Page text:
Everybody dies. It’s a simple truth, but one that human beings will go to great lengths to avoid. The news broke at work, through rumour and Twitter, that Prince was dead and immediately people started saying that it was such a shock, that they couldn’t believe it and remarking on how sad it was. I was pretty indifferent because, a) I’m not a big Prince fan and b) my mum died six weeks ago, so I’m not really that cut up about someone I don’t know. I’m not saying grief is a game of Top Trumps, but perhaps a little bit of perspective would be useful here. Whether it’s Prince, or Victoria Wood, or Gil Scott-Heron, or Lemmy or Ronnie Corbett or David Bowie, calling it a tragedy on Facebook is overstating it to an almost insulting degree.
I’m going guess that whatever the last Prince album you bought was, it almost certainly wasn’t recorded in the last twenty years. Ditto Lemmy. I don’t have a clue what Victoria Wood was up to for the past decade, but I’m guessing was pretty similar to what she had been doing for decades before that. Ronnie Corbett was, I suspect, telling jokes and playing golf most of the time, which made him happy so I can’t really complain. (I was, however, quite delighted with the Daily Mail’s mouth-frothing headline “WHY WASN’T HE KNIGHTED?” the day after the news of his death broke. Their manufactured outrage over the death of a well-liked entertainer being my almost-favourite inappropriate front page, second only to the September 12th 2001 edition of The Daily Sport, which read: LORRAINE KELLY NUDE RIDDLE.) Whatever these celebrities were like as people (and let’s assume they were nice, kind, loving and loved) they hadn’t actually produced anything vital in years.
David Bowie is supposed to be the exception to this slide into irrelevance and I’ve listened to both The New Day and Black Star probably one and a half times each. From what I gather, people like these albums because they’re like the ones Bowie recorded when they were young.
Adam Buxton released two hours of podcasts about how he dealt with the death of David Bowie. I listened to all of it and wasn’t really any the wiser afterwards. I can’t think of a single celebrity dying that shocked me, because I didn’t know them and although their work may have touched me, I never once thought I knew them or that they were part of my life. That seems to make me the exception from most, which isn’t to say I’m exceptional, only that while I understand the connection people have from the things they read, hear and watch, I don’t really understand why the people behind those things are so interesting. It’s the thing that’s interesting, not the person who made it. The thing! The thing!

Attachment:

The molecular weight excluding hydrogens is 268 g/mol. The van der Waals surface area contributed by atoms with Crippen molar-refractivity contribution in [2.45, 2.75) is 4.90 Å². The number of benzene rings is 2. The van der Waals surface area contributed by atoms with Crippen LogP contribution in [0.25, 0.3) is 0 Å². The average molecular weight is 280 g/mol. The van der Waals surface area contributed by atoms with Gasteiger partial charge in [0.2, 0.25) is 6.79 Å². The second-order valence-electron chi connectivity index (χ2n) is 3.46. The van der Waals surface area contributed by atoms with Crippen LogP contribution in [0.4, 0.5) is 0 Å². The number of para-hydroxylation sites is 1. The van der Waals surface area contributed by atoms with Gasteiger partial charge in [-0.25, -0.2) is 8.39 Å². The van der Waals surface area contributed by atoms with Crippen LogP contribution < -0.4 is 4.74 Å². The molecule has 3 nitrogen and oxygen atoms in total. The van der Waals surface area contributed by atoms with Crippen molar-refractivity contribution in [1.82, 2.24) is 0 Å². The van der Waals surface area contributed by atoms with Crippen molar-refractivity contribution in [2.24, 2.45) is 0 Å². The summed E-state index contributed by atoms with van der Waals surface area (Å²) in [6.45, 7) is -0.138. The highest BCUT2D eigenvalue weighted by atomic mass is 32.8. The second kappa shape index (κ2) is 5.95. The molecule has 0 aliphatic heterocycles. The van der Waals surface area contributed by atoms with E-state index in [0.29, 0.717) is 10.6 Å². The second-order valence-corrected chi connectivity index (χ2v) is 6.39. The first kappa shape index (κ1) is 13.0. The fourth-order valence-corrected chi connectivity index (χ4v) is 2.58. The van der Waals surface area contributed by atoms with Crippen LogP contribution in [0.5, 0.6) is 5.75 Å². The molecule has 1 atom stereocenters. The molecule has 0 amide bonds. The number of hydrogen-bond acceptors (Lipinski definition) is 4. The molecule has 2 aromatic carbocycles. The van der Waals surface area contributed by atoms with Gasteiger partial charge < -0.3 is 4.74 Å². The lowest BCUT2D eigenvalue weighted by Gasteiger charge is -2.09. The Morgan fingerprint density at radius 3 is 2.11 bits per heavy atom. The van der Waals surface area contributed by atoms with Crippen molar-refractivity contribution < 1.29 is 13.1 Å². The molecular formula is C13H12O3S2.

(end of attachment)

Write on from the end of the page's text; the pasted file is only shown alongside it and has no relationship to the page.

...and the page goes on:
(I’m using the word ‘thing’ way too much here, but I hope it’s forgiveable.)
It seems that what people are mourning isn’t the passing of a friend, or the loss of a talent. What they’re sad about is the fact that the people they took for granted, the figures who seemed so permanent as to be totems rather than human beings, are finite in their lifespan. And if they can go, then none of us are safe.
Honestly, I don’t need to be reminded of this fact. I have watched someone take their last breath and heard their heart stop beating. So excuse me if I don’t *hug* your status update or RT your platitudes, because this is just the way of things. People die so that there’s room for the new ones. The proper response to the passing of someone who’s work you loved isn’t to get all mardy about it, but instead ask yourself who is filling the gap they left in the world. Who is making the music that moves you? Who is making you laugh, or cry or change your thinking with just a few words, carefully chosen and put in the right context? Have a look around. If there isn’t someone creating those things, taking those chances that you think need to be taken, then perhaps you are the person you’re looking for. Maybe the responsibility is yours and you should grasp it, before you, too, fall into the void.
Time is short.
What are you doing in the meantime?